NCPA - National Center for Policy Analysis

Economy's Expansion Found Wanting

June 9, 1998

Some economists are not all that impressed with the economy's performance during the 1990s expansion. While the economy has been growing for 86 months, the rate of growth has actually been slower than during other expansions, the economists point out.

  • Real annual growth in gross domestic product (GDP) since 1991 has averaged only 2.8 percent -- seriously lagging the 4.9 percent annual pace during the 1961 to 1969 period.
  • Unemployment during the 1960s' expansion averaged 4.9 percent -- compared to 6.2 percent during the 1990s' boom.
  • During the 1982 to 1990 expansion, job growth averaged 2.2 percent a year -- versus just 1.6 percent during the 1990s.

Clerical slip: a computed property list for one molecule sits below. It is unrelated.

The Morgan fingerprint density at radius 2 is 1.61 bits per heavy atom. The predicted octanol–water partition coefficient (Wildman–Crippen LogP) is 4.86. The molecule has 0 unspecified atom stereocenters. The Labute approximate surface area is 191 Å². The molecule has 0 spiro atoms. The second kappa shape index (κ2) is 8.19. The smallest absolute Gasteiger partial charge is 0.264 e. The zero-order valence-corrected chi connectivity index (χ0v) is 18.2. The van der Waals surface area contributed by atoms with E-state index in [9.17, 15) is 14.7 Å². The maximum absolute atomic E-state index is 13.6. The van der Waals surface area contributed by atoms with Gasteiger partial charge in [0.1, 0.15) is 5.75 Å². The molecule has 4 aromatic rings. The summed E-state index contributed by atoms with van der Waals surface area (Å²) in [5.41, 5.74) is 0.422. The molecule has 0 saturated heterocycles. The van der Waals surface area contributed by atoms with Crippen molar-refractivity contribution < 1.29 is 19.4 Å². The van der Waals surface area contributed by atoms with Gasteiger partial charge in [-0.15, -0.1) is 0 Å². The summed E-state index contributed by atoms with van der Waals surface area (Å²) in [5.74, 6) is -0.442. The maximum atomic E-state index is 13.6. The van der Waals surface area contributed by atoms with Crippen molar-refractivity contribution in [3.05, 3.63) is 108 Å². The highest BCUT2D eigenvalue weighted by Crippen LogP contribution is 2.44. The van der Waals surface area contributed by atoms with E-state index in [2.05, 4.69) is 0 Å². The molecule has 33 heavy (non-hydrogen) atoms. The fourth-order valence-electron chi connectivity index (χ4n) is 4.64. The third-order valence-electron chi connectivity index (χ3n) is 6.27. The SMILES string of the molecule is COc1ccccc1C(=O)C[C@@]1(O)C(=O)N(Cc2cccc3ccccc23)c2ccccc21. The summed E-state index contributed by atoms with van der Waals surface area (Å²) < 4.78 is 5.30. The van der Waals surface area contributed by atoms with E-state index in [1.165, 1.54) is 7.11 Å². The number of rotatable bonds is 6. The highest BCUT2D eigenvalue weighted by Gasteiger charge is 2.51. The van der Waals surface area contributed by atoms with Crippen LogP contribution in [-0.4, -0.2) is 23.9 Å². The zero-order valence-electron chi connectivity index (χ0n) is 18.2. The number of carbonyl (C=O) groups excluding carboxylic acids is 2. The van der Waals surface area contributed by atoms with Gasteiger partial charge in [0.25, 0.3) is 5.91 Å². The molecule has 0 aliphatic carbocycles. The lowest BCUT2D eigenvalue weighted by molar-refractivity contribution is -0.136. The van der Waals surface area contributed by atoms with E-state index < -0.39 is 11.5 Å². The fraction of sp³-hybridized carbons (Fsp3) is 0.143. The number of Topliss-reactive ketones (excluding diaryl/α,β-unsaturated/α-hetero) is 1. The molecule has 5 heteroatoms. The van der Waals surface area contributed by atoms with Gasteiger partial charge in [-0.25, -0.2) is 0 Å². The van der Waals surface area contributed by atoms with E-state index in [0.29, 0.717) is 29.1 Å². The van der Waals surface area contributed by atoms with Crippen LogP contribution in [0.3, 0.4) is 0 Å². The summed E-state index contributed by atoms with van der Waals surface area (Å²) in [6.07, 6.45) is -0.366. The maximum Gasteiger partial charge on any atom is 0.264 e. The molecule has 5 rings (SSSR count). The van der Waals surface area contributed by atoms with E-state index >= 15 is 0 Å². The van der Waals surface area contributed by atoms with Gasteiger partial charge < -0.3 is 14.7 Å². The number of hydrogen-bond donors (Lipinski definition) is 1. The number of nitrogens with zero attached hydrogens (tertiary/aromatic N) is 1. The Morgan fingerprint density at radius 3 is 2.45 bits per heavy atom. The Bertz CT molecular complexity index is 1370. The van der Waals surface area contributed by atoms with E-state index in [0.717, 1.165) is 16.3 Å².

• In this decade, real per capita disposable income has grown only 9.5 percent -- a far cry from 33 percent growth during the 1961-1969 period.

The comparative weaknesses of the 1990s may be explained by looking at taxes. Economists point out the current decade has had the only major postwar expansion that was not accompanied by an across-the-board income tax cut.

Source: Anna Bray Duff, "Is This Economy That Special?" Investor's Business Daily, June 9, 1998.

 

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